The Nodal Cycle of Incarnation and Return to Spirit

by Hank Friedman

"Getting on the wheel", i.e. choosing to incarnate, leads each of our souls on an amazing journey. We face a myriad of temptations, lessons, interactions, and other kinds of experiences, and grow along the way.

Many of the planetary pairs effectively symbolize specific polarities and themes that we encounter. For example, Jupiter-Saturn represents expansion and contraction, faith and doubt, indulgence and austerity, expending and conserving, and more.

As we journey through our Earth plane lives, our horoscopes show our "tilts", i.e. which way we lean, and therefore which way we need to "lean back" in order to achieve balance. A person with a very strong Mars, for example, may need to bring other planets (Venus, Saturn, Jupiter) into the equation more.

As egocentric beings, we often think that our (current) style is the optimal one. "If only everyone was like me." However, astrology teaches us the value of all of the ways of being (as represented by the signs, planets, aspects, etc.).

Our many lives therefore give us the opportunity to explore a wide range of temperaments, styles, and approaches to life, and to learn to navigate both the highs and the lows, the successes and failures along the way.

Nevertheless, the way is merciful, and as my Vedic guru, Hart DeFouw frequently says, "The law of compensation is at hand" which means that with every challenge (that a specific configuration indicates) comes a balancing positive effect.


in Vedic astrology, The nodes of the Moon are called, Rahu (the North Node) and Ketu (the South Node). Since the nodes are directly opposite to each other, they always influence each other, and it becomes hard to separate their individual meanings.

Nevertheless, the nodes do have their own qualities, and in my article Narcissism, Self-Effacement, and Rahu and Ketu, I explored some of these attributes and introduced the idea that if a person has planets in the same house as one of the nodes and not the other, they tend to embody that node's themes.

Rahu is often associated with drive, ambition, worldly success, enticements (and addictions), heterodoxy, all things foreign, subterfuge, rebellion, expansion, and extroversion.

Ketu is seen as representing passivity, surrender, Enlightenment, spiritual practices and retreats, introversion, self-effacement, losses, focus, detachment, anxiety, renunciation, and grace.


The choice to leave Heaven to come to Earth can be seen as Rahuvian, in that the soul is drawn to the attractions and actions that are only possible to experience in a body. The primary loss of Heaven, which can seen as a Ketuvian loss, is written about in the first verses of Rumi's ultimate work, the Masnavi:

Listen to the song of the reed,
How it wails with the pain of separation:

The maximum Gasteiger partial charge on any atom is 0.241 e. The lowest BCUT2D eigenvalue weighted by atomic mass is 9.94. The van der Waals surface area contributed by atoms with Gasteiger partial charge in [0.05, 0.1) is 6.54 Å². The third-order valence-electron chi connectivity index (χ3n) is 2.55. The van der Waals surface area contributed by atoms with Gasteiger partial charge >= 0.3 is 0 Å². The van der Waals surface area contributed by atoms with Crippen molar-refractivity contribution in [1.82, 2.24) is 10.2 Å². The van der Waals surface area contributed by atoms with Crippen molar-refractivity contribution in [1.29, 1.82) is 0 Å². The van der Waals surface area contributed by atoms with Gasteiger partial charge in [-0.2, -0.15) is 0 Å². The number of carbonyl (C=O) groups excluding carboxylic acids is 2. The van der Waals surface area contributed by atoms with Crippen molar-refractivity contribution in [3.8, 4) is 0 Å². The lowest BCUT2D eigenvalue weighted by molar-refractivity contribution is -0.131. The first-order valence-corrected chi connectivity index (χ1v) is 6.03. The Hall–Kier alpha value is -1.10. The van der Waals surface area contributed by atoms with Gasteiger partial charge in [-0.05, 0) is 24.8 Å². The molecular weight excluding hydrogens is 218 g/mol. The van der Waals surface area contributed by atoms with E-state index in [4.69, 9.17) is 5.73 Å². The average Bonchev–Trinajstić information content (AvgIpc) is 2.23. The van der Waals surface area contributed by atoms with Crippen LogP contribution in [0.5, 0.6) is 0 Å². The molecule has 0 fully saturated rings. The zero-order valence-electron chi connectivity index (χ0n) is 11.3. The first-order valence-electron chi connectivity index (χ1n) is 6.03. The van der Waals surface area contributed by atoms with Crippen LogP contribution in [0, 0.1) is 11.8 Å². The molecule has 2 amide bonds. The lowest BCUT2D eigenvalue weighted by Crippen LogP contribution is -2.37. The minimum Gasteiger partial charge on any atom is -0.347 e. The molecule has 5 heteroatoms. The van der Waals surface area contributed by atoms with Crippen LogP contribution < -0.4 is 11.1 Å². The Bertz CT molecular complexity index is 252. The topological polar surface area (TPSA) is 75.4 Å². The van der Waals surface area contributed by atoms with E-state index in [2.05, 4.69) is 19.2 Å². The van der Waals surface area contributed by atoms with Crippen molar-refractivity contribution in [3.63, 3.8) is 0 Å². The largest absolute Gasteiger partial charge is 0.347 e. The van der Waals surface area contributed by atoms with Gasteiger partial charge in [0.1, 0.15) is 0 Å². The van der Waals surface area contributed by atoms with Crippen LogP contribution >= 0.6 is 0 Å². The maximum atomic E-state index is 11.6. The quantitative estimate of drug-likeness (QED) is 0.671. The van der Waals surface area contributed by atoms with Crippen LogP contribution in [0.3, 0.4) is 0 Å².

"Ever since I was taken from my reed bed
My woeful song has caused men and women to weep.

I seek out those whose hearts are torn by separation
For only they understand the pain of this longing.

Whoever is taken away from his homeland
Yearns for the day he will return.

[Translation by Jonathan Star, 1997]

All human yearning, suffering, and loss is a reminder that, in taking on a body, we have been exiled from Heaven, and an echo of the pain of that exile.

And in fact the losses that inevitably take place in our lives, each week, month, and year, teach us the value of Ketuvian detachment and surrender, and eventually lead us to shift our priorities from the transitory to the Eternal.


However, we mustn't give Rahu short shrift. It is Rahu who can lead us to great heights, towards diving so deeply into life that we are able to understand its language and meaning, and become artists of living.

While "The Earth is a Bewitching Bride" that none may marry ( a Sufi proverb emphasizing the trap of over-investment in the transitory), nevertheless, as my Guides say, "Everyone's first task is to translate totally here." In other words, in order to complete our journey, we must first take it.

And Rahu is the champion of making this commitment, of fearlessly going after what we want and expressing what we are capable of.

While we also have to navigate the traps that Rahu presents; of greed, lust, attachment, and blind ambition, these too challenge us to develop.


Through our losses and the awakening they elicit, Ketu invites us to begin our return journey via spiritual practices, selfless actions, and devotion to the Highest.

And therefore, the incarnational dance of Rahu and Ketu is one of moving towards and stepping back from life. Engaging and then disengaging, in order to digest, and then moving forward again.

And without both, our lives would be all the poorer. We need the motivation and courage and "Out of the box" thinking of Rahu to be pioneers in our lives and in our world. And we need the the clarity that comes with detachment of Ketu to keep us humble, honest, and to keep our egos from running amok.

And in the end, they both orchestrate our journey exquisitely, and bring us back Home.

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